March 3, 2013
The observation was in Ms. Small, Reading and English classroom. Ms. Small works with 7th graders in Reading and English. Ms. Small uses a theory known as constructivism. When she works with her class she is looking for the meaning behind everything that students say. She calls it “playing devil’s advocate” as students respond to one question, and she immediately leads to the opposite side of the argument. Ms. Small looks at the end result when teaching and says that the facts in isolation do not mean very much. Students have these mental perceptions about ideas and information being taught, but as a teacher Ms. Small brings those ideas into reality visually, verbally, and with direct hands on activities. She says that the quality of the information is more important than the quality. The students are asked not to memorize a story and complete a multiple choice (or multiple guess as she calls it) for her class, but to interpret it, act it out, or defend the characters in a mock trail. Educational theory that I would suggest that could have been used is constructivism. Constructivism is when people construct their own individual psychological models of the world in order to make sense of their experiences.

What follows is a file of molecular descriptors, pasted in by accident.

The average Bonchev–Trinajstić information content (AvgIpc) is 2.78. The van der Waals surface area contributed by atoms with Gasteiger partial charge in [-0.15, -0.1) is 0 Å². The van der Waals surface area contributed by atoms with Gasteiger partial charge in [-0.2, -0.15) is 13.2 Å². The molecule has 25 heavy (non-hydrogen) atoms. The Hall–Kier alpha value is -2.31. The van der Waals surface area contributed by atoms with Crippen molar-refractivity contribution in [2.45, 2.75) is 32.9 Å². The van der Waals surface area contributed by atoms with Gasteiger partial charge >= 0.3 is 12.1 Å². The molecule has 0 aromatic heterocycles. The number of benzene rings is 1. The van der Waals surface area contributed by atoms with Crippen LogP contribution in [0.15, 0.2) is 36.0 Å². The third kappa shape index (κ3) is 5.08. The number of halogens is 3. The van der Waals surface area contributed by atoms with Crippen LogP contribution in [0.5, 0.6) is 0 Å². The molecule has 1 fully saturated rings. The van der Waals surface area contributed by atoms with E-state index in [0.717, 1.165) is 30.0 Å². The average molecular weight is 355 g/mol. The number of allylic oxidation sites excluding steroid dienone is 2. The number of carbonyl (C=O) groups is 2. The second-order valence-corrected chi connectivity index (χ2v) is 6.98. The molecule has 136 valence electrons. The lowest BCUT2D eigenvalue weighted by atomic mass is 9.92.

Ms. Small could have enriched the lesson to real life situations to connect to the students in today’s society. A professor can use different educational theories in a classroom. According to Bee and Boyd, 2010 Gardner’s theory “has eight domains of intelligence (Linguistic, Logical, Spatial, Bodily Kinesthetic, Musical, Interpersonal, Intrapersonal, and Naturalistic). Informational processing has two areas: innate ability and acquired knowledge (Bee& Boyd, 2010). These areas are very detrimental to the overall development of adolescents. As children grow and...